## Tuesday, December 27, 2011

### 43: A Theorem Made Real

Did you know that at any given moment, on any given great circle
around the world, somewhere there are two opposite, or antipodal,
points that are at the exact same temperature?  When I first heard
this, I was a bit surprised.  Why should it have to be that way?
Temperatures can vary a lot, and how are we to know how hot it is
somewhere on the opposite side of the Earth?  Is someone watching a
cosmic thermostat to keep us in line?  The strangest thing about this
fact is that we can prove it purely through math, without any
reference to chemistry, astronomy, or meterology.
Well, that's a bit of an exaggeration-- to prove that at any given
moment two antipodal points are at the same temperature, we need one
physical assumption:  temperature is a continuous function with
respect to location.  Intuitively, that means you can draw a graph of
temperature vs position without lifting your pen from the paper.   In
other words, if it's 70 degrees where I'm standing, then if you're
standing pretty close to me, the temperature you feel will be pretty
close to 70-- there won't be a sudden discontinuous jump to 200
degrees.   While continuity might seem like a relatively simple
property, it brings us a whole bunch of useful mathematical results
that we can now apply to our function.
In particular, if we have a continuous function, it is subject to
the Intermediate Value Theorem, an important 19th-century result
descending from the work of Bohemian mathematician and philosopher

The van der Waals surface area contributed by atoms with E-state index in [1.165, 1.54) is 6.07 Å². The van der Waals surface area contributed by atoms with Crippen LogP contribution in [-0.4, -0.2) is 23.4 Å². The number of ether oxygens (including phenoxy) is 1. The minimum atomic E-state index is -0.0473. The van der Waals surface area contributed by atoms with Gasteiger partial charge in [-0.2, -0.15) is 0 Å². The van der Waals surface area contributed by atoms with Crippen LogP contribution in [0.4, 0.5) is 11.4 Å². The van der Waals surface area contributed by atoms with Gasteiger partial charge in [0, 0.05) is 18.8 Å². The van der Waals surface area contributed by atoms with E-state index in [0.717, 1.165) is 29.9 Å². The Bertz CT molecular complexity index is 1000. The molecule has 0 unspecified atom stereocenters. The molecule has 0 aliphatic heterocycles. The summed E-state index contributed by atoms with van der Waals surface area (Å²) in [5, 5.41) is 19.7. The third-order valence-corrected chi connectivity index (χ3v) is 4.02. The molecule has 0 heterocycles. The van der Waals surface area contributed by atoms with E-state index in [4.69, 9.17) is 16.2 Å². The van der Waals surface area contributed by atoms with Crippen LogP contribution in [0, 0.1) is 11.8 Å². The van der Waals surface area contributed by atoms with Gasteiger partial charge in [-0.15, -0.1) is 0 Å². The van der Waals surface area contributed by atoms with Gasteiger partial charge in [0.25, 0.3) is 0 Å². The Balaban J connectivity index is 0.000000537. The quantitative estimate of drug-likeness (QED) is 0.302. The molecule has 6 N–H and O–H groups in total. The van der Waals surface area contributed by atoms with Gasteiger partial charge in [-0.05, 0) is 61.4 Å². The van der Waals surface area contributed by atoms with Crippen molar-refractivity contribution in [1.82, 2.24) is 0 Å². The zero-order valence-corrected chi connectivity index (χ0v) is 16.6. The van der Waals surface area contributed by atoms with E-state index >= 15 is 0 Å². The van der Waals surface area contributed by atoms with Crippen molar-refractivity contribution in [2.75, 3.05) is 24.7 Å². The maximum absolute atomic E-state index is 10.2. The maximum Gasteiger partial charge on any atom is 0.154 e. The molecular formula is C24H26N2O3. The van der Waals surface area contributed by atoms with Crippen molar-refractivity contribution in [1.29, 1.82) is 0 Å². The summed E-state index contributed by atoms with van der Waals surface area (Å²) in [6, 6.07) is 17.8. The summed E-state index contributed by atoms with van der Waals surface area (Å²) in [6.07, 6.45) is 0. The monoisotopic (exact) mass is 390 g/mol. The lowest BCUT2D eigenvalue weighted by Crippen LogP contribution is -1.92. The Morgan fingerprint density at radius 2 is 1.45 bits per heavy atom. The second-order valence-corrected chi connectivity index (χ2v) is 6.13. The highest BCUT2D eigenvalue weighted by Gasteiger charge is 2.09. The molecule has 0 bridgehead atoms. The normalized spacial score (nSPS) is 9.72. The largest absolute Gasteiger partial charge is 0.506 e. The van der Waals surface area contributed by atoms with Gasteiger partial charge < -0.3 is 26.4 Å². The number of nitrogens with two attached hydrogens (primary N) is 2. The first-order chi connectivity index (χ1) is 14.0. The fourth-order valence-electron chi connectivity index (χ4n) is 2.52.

Bernard Bolzano.  It shows that if you have a continuous function f,
f(a) is less than 0, and f(b) is greater than 0, then somewhere there
must be a point c between a and b where f(c) = 0.  When stated in this
pure functional form it sounds pretty obvious, doesn't it?  If you
start out below 0, then get above 0 without any sudden jumps, you must
have passed through 0.  Yet when we apply it to real-world situations
where a function is couched in other terms, the results can be
surprising.
So now let's go back to our original question:  is it really true
that on any great circle around the globe, there have to be two
opposite points with the same temperature?  Let's choose an arbitrary
great circle and pair of opposite points; for example,  Buenos Aires
and Shanghai.  Chances are, those two place don't have the same
temperature-- today it's 57 degrees in Buenos Aires, and 63 degrees in
Shanghai.  Let's draw a line through the center of the earth between
them, and slowly rotate it around the great circle.  Now let's define
our continuous function f as the difference in temperature at the
opposite ends of the line, vs. the angle we have rotated.  f(0) is 63
minus 57, or 6.  f(180 degrees) will be 57 - 63, or negative 6, since
we will have turned the line totally around.  This means that by the
Intermediate Value Theorem, there must be some angle a for which f(a)
is 0.  But then this means that for whatever angle a is, when the
rotating line is at that angle, it touches two antipodal points with
the same temperature!
So we have a surprising real-life consequence of what seems to be
a simple and obvious theorem, that a continuous function that is
sometimes greater and sometimess less than zero must hit zero at some
point.  Now we know it's really true-- now matter how we draw a great
circle around the world, somewhere there are two opposite, or antipodal,
points that are at the exact same temperature.   Perhaps you can amaze
your friends with this one at your next social gathering.
And this has been your math mutation for today.

• Continuous Functions at Wikipedia
• Intermediate Value Theorem at Wikipedia